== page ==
The United States is not utopia. Some Walgreens ads have gently reminded us of this fact. The platform of every major and minor political party in the United States has a different vision of what utopia would be and how to achieve it. My husband and I recently took a trip to New York, where we chanted “we promise to let love rule our world” with cello-rock artist Noah Hoffeld, supported water conservation through purchasing from the warehouse sale at United by Blue, and received the kindness of strangers in the overcrowded cafe at McNally Jackson Bookstore. After having our pot of tea, we browsed some books, and I noticed that several authors offered ways of thriving in and improving our non-utopia.
Ego Is the Enemy by Ryan Holiday reads and is typeset like a classic philosophy text. With well-crafted macrostructure, the writer elaborates on how to oppose ego when aspiring, succeeding, and failing. Although the chapter “To Be or To Do?” addresses a question I have pondered before, I was drawn to his discussions on “Entitlement, Control, and Paranoia” and “Fight Club Moments.”
The cover design of Angela Duckworth’s Grit reminded me of the art for the album Opposite Way by Leeland. While the title song is about making the decision to leave one’s comfort zone, the book explains why and how to develop the strength to be able to do so. The variety of case studies from military training to algebra classroom intrigued me.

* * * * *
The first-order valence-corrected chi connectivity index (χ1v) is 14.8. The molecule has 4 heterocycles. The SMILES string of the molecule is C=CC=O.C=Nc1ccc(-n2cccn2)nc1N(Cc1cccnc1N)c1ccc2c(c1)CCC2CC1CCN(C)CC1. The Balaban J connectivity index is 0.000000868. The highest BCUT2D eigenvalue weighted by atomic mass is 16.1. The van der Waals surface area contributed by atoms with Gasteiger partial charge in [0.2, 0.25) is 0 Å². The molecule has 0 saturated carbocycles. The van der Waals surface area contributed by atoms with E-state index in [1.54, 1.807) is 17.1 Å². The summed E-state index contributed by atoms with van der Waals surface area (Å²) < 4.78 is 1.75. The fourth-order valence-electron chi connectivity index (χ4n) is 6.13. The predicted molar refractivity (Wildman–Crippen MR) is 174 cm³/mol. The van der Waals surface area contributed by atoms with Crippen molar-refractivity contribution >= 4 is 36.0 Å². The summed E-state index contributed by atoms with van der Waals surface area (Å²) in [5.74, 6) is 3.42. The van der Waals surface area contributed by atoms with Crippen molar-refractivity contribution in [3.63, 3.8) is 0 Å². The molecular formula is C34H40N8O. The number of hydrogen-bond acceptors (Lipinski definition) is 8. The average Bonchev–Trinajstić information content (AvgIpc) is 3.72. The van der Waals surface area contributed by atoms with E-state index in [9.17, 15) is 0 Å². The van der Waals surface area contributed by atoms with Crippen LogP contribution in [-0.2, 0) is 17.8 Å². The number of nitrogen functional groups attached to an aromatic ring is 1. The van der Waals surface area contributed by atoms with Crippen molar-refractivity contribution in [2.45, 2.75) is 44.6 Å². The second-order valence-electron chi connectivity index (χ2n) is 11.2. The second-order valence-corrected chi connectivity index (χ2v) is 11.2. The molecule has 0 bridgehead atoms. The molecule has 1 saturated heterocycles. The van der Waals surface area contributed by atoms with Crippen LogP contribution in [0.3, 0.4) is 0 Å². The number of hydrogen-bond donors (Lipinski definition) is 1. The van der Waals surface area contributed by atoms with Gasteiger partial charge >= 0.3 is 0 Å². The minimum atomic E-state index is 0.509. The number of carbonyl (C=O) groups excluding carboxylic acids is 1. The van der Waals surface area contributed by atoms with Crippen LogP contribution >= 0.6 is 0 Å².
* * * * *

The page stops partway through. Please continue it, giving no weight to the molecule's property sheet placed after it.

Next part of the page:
On the same shelf, The Universe Has Your Back by Gabrielle Bernstein details spiritual practices that led the author to better emotional health and freedom. Her approach to discovering and releasing the power inside oneself is to patiently grow habits of thoughts and action that acknowledge personal fears and the presence of love. While my personal beliefs are in a being more specific than “the Universe,” I appreciated her call to worry less and trust more.
In The Internet Is Not the Answer, author Andrew Keen compares the internet revolution with the industrial revolution. His historical analysis observes how both advances in technology have functioned and been portrayed as sinners and saviors in society. After skimming the dense history lesson, I found him argue that the internet itself cannot take either role but that people and powers with moral intelligence can redeem what has gone wrong with it.
I noticed that each of these books admits that the world has problems, some that impact society as a whole and some that incite individual hopelessness. Yet, their solutions are not to fight to change systems or policies, although Duckworth and Holiday quote and tell the stories of people who did. Their survival tactics are to encourage people to reckon with their own hearts, souls, and minds. I am reminded of the mystical concept that there might be a spark of the divine within every human being that is waiting to be activated.